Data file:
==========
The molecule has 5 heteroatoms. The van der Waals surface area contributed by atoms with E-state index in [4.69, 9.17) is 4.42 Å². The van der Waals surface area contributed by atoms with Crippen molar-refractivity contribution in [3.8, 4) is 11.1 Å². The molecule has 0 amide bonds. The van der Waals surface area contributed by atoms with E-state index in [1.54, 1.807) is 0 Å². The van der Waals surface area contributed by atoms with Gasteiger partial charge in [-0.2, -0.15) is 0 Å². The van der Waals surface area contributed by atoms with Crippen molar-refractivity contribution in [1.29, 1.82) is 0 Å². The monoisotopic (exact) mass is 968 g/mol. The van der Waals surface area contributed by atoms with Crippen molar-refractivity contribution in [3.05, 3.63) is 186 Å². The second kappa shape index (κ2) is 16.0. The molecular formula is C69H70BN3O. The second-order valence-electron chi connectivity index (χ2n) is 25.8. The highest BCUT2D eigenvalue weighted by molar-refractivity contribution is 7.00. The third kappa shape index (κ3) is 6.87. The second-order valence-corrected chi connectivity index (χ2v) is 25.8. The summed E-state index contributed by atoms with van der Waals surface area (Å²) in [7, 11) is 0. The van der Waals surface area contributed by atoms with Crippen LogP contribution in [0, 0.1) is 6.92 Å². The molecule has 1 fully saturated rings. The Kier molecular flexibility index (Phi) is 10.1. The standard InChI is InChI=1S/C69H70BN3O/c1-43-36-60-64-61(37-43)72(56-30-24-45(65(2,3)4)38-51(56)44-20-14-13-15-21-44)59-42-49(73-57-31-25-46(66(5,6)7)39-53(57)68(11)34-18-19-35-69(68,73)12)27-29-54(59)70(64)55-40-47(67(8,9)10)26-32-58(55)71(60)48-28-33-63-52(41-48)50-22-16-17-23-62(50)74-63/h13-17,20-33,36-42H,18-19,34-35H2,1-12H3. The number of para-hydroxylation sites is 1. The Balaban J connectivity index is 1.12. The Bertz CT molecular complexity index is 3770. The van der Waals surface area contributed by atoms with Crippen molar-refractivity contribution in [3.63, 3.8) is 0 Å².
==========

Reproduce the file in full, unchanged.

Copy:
The molecule has 5 heteroatoms. The van der Waals surface area contributed by atoms with E-state index in [4.69, 9.17) is 4.42 Å². The van der Waals surface area contributed by atoms with Crippen molar-refractivity contribution in [3.8, 4) is 11.1 Å². The molecule has 0 amide bonds. The van der Waals surface area contributed by atoms with E-state index in [1.54, 1.807) is 0 Å². The van der Waals surface area contributed by atoms with Gasteiger partial charge in [-0.2, -0.15) is 0 Å². The van der Waals surface area contributed by atoms with Crippen molar-refractivity contribution in [1.29, 1.82) is 0 Å². The monoisotopic (exact) mass is 968 g/mol. The van der Waals surface area contributed by atoms with Crippen molar-refractivity contribution in [3.05, 3.63) is 186 Å². The second kappa shape index (κ2) is 16.0. The molecular formula is C69H70BN3O. The second-order valence-electron chi connectivity index (χ2n) is 25.8. The highest BCUT2D eigenvalue weighted by molar-refractivity contribution is 7.00. The third kappa shape index (κ3) is 6.87. The second-order valence-corrected chi connectivity index (χ2v) is 25.8. The summed E-state index contributed by atoms with van der Waals surface area (Å²) in [7, 11) is 0. The van der Waals surface area contributed by atoms with Crippen LogP contribution in [0, 0.1) is 6.92 Å². The molecule has 1 fully saturated rings. The Kier molecular flexibility index (Phi) is 10.1. The standard InChI is InChI=1S/C69H70BN3O/c1-43-36-60-64-61(37-43)72(56-30-24-45(65(2,3)4)38-51(56)44-20-14-13-15-21-44)59-42-49(73-57-31-25-46(66(5,6)7)39-53(57)68(11)34-18-19-35-69(68,73)12)27-29-54(59)70(64)55-40-47(67(8,9)10)26-32-58(55)71(60)48-28-33-63-52(41-48)50-22-16-17-23-62(50)74-63/h13-17,20-33,36-42H,18-19,34-35H2,1-12H3. The number of para-hydroxylation sites is 1. The Balaban J connectivity index is 1.12. The Bertz CT molecular complexity index is 3770. The van der Waals surface area contributed by atoms with Crippen molar-refractivity contribution in [3.63, 3.8) is 0 Å².